Listen online: Mum sings her heart out for Martine

LITTLE Martine Cassidy is as happy and full of beans as any girl of her age - but the four-year-old had a turbulent start to life.

LITTLE Martine Cassidy is as happy and full of beans as any girl of her age - but the four-year-old has had a turbulent start to life.

Devoted mum Jennie came through a painfully difficult pregnancy, with Martine requiring eight blood transfusions while still in the womb.

The brave youngster also suffers with cerebral palsy and has spent time recently at The Bobath Centre, in London, a specialist facility which has provided her with much-needed therapy.

Now, with the festive season fast approaching, Mrs Cassidy - an internationally celebrated singer - has promised to use her vocal talents to repay the people that cared for her very own Christmas Angel.

She has recorded Comfort and Joy - a 24 track folk and Christmas album full of music from across the ages and around the world - in aid of the Bobath Centre.

As well as creating the festive CD, the professionally trained singer has sworn to brave the cold and perform the songs live around Ipswich for shoppers during December.

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Mrs Cassidy, of Constable Road, Ipswich, said: “Martine got an awful lot out of the two weeks she spent at The Bobath and I'm really keen to let people know what they do.

“I didn't know what cerebral palsy was before I had Martine, or whether it affected people physically or mentally.”

During pregnancy Mrs Cassidy suffered a blood incompatibility, known as Rhesus Disease, which occurs when a mother's blood group is rhesus negative and the baby's is rhesus positive. The results for the baby can range from mild jaundice to anaemia and even death.

Surgeon Kypros Nicolaides, the world's foremost expert in prenatal surgery, treated mother and daughter.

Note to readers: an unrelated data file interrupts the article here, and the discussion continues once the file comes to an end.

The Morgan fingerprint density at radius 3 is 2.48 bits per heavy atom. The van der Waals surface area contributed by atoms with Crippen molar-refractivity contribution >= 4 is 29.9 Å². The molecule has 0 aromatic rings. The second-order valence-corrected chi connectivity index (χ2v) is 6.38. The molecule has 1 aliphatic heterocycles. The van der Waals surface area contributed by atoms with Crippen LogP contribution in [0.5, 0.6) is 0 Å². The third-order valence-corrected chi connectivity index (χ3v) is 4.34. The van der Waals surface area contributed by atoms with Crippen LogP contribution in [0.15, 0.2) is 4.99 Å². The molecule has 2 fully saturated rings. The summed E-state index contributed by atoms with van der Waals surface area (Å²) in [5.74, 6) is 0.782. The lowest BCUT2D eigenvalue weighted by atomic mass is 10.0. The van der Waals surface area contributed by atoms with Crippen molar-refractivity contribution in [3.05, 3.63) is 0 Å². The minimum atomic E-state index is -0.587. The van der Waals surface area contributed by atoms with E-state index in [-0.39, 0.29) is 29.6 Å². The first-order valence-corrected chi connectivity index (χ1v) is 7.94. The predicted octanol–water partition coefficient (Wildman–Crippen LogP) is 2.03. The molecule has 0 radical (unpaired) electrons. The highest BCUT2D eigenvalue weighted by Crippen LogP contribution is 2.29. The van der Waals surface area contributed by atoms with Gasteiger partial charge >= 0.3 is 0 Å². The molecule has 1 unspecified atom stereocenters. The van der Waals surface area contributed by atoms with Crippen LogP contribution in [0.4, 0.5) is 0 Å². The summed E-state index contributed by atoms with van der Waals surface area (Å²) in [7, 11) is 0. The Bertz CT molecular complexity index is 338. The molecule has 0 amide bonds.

Mrs Cassidy said: “It was touch and go for a while and we weren't sure if she was going to live or die.

“We expected the worst because the chance of her arriving was so slim but we were amazed when she did.”

All profits from the sale of Comfort and Joy will go to the centre and is priced at only £9.99. To order a copy of the album call 020 8442 2276 or visit www.bobath.org.uk.

Mrs Cassidy will be performing her music at a Meditation for Advent and Christmas event at St Peter's Church in Levington on Sunday, November 30, from 4pm.

Her son Joseph also plans to raise money for Bobath by cycling from Ipswich to Amsterdam next year. You can find out more about his journey and sponsor him at www.myspace.com/bike4lifeuk.

What do you think of Mrs Cassidy's fundraising efforts? Are you helping a charity that looked after a loved one? Write to Your Letters, Evening Star, 30 Lower Brook Street, Ipswich, IP4 1AN, or e-mail eveningstarletters@eveningstar.co.uk

Where to see Jennie Cassidy's solo performances during December:

Saturday 13 (2pm to 5pm) Asda, Bury Road

Thursday 18 (6pm to 8pm) Westgate Street

Saturday 20 (12pm to 3pm) The Buttermarket

Sunday 21 (1pm to 3pm) The Buttermarket

Monday 22 (12pm to 2pm) The Buttermarket

Tuesday 23 (2pm to 4pm) Asda, Bury Road

Wednesday 24 (2pm to 4pm) Asda, Bury Road

Jennie Cassidy studied Physics and Chemistry at the University of London, and taught science for several years at Chantry High and St Albans.

She left teaching nearly 20 years ago to pursue an international singing career that has taken her to five continents, and venues including La Scala and the Royal Albert Hall. She has since recorded more than 30 CDs and appeared on BBC radio and television.

She said: “It's a much nicer job and most of my time is taken up by concerts and recordings but I still teach the odd private lesson.”

Rhesus disease happens when antibodies in a mother's blood attack her baby's blood cells. This can happen when a woman who has rhesus-negative blood has a baby that has rhesus-positive blood.

If rhesus disease occurs and is not treated, the effects of the jaundice in the newborn baby can lead to learning difficulties, deafness and blindness. Severe cases can lead to stillbirth.

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